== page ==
More Climate Problems and Less Time

Contrary to previous beliefs, the new IPCC report has shown us that the impacts of climate change are coming, and much sooner than anyone would have expected. As discussed in the articles, some of these consequences could be a “world of worsening food shortages and wildfires, and a mass die-off of coral reefs as soon as 2040”, illustrating a very bleak future (Davenport). The article also discusses how technological fixes can address these rising temperatures, when it states one solution could be “deploying carbon capture technology” to lower greenhouse gas emissions, or even building a “a wall to try to contain 10,000 and 20,000 and one million people” from rising flood waters (Davenport). But as we have learned in this class, these socio-technological fixes aren’t always effective, if they can even be employed in time. Not only do they ignore stopping emissions, but they are also cheap fixes that will allow the problems to continue, so I don’t believe there are socio-technological fixes that can be achieved to solve climate change.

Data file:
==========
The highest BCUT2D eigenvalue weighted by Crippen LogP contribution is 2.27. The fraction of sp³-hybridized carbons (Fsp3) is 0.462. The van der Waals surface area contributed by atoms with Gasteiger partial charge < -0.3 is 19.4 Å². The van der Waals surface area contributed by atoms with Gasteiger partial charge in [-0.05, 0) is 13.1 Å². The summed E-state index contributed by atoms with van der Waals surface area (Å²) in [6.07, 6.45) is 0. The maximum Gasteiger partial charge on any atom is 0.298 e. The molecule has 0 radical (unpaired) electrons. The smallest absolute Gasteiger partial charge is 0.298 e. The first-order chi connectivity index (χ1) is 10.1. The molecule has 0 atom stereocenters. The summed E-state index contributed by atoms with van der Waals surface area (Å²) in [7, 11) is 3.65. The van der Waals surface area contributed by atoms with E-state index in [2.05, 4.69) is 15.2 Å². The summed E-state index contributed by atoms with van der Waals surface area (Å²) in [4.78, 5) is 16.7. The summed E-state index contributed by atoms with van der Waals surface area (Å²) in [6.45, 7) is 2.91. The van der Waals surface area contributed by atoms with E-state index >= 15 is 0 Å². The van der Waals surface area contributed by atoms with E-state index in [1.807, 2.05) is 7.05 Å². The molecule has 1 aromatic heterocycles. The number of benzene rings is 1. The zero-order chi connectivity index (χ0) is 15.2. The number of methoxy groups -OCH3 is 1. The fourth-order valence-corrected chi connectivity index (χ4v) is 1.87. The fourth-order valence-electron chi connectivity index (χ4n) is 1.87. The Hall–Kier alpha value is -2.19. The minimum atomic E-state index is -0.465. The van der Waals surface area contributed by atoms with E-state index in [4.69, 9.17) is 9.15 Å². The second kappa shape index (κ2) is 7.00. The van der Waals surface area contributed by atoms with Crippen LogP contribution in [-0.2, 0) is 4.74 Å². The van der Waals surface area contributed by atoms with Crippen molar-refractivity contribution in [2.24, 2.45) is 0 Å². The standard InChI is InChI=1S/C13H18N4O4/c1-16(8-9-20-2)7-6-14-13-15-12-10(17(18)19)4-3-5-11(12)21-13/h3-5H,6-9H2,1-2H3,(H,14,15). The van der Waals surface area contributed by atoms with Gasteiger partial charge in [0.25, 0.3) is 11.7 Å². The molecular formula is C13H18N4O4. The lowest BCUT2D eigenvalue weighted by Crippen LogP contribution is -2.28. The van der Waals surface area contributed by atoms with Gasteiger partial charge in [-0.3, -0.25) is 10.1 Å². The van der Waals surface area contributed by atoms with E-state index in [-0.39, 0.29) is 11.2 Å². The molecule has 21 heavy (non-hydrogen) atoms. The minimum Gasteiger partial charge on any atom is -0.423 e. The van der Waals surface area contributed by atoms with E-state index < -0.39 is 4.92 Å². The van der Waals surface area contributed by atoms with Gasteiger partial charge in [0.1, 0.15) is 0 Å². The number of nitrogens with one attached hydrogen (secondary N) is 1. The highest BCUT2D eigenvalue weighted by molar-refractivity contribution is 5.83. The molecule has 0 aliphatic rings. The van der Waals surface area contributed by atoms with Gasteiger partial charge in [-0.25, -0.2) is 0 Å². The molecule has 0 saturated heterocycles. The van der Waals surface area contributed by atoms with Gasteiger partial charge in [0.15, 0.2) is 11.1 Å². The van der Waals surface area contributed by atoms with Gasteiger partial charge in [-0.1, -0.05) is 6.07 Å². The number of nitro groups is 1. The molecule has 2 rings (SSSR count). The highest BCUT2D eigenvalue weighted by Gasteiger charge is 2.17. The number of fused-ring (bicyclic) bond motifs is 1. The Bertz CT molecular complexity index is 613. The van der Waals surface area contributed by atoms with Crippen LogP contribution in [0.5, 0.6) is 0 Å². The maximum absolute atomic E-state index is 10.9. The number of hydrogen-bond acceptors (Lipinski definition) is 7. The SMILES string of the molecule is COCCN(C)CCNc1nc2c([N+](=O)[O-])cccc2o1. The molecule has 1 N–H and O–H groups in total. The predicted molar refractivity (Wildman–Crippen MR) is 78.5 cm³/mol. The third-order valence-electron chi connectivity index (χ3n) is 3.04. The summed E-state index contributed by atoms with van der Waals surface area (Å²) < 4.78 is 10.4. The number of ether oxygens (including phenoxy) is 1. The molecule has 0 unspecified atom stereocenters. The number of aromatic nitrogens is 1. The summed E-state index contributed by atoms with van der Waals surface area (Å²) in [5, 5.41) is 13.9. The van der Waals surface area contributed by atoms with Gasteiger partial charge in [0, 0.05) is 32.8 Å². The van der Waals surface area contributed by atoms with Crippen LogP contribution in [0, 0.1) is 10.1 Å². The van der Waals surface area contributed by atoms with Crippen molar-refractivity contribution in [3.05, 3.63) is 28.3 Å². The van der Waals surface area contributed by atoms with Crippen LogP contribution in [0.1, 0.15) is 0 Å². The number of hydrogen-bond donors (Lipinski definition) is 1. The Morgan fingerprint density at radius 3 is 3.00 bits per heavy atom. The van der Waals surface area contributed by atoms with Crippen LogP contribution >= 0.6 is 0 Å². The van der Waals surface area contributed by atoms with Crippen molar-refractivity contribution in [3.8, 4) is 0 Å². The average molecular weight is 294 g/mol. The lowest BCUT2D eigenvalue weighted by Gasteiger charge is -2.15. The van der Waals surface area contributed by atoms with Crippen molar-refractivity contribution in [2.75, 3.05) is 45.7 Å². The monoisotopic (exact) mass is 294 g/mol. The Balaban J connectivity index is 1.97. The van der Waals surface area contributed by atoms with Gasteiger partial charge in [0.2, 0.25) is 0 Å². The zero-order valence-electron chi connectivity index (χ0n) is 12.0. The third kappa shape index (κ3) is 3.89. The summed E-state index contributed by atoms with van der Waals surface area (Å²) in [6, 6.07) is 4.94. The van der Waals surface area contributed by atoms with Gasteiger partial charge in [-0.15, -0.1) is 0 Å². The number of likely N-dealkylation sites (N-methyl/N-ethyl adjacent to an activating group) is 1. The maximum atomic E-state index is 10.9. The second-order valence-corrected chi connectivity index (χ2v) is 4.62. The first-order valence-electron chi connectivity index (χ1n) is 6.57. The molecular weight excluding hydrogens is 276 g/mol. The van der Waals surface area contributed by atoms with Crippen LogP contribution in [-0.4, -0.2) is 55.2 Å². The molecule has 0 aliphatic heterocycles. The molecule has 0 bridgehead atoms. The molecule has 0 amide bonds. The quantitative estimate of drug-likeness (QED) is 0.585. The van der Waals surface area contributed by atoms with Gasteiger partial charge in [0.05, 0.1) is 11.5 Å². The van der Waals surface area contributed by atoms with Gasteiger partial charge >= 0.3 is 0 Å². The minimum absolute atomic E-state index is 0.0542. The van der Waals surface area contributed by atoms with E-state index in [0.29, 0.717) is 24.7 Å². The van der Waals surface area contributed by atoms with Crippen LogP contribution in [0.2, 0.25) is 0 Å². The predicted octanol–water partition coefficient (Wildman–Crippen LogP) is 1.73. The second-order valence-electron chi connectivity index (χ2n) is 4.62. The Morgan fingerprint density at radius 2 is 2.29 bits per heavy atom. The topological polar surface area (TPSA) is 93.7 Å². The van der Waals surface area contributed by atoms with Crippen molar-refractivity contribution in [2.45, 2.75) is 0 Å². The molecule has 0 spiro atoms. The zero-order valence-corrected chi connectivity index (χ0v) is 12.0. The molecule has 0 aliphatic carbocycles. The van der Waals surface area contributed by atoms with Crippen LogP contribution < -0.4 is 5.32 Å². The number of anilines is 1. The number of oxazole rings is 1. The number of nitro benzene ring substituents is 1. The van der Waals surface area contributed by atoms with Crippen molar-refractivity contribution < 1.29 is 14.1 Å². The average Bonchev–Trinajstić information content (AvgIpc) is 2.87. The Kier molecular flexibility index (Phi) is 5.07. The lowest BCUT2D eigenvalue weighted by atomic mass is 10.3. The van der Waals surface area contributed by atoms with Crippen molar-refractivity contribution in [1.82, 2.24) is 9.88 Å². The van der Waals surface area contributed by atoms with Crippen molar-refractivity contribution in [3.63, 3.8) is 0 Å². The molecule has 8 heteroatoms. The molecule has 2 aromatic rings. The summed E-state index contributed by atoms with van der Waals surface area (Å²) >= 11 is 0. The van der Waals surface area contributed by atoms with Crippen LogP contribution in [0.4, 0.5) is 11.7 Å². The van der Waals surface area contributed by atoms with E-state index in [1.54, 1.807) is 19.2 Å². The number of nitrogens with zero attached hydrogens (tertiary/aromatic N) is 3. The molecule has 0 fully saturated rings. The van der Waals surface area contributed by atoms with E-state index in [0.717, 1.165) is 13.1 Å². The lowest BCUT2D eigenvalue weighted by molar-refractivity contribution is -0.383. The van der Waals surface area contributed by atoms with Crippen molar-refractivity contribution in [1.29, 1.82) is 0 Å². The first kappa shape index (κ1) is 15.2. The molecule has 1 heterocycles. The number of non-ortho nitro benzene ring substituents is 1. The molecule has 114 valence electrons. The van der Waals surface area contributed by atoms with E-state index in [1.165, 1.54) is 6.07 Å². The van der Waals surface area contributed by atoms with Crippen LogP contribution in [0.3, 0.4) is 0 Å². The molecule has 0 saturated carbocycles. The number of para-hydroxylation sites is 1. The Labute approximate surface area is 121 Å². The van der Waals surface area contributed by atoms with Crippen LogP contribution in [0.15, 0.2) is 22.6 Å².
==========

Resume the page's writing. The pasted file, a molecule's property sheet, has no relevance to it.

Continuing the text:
To claim a science is too young to be trusted isn’t exactly the strongest argument. Not only does it ignore all the science and facts of climate change, it attacks the idea of climate change because climate contrarians can no longer deny the overwhelming support that the global climate is rising. Yes, science is subject to change overtime, but this can be said for any field. One of the main ideas of science is that science itself has room to change and grow as discipline, regardless of how old the specific discipline is. So, in my opinion, after reading Michael Reidy’s article and the articles form the IPCC, the statement that climate change is too young to be trusted isn’t factual or true.

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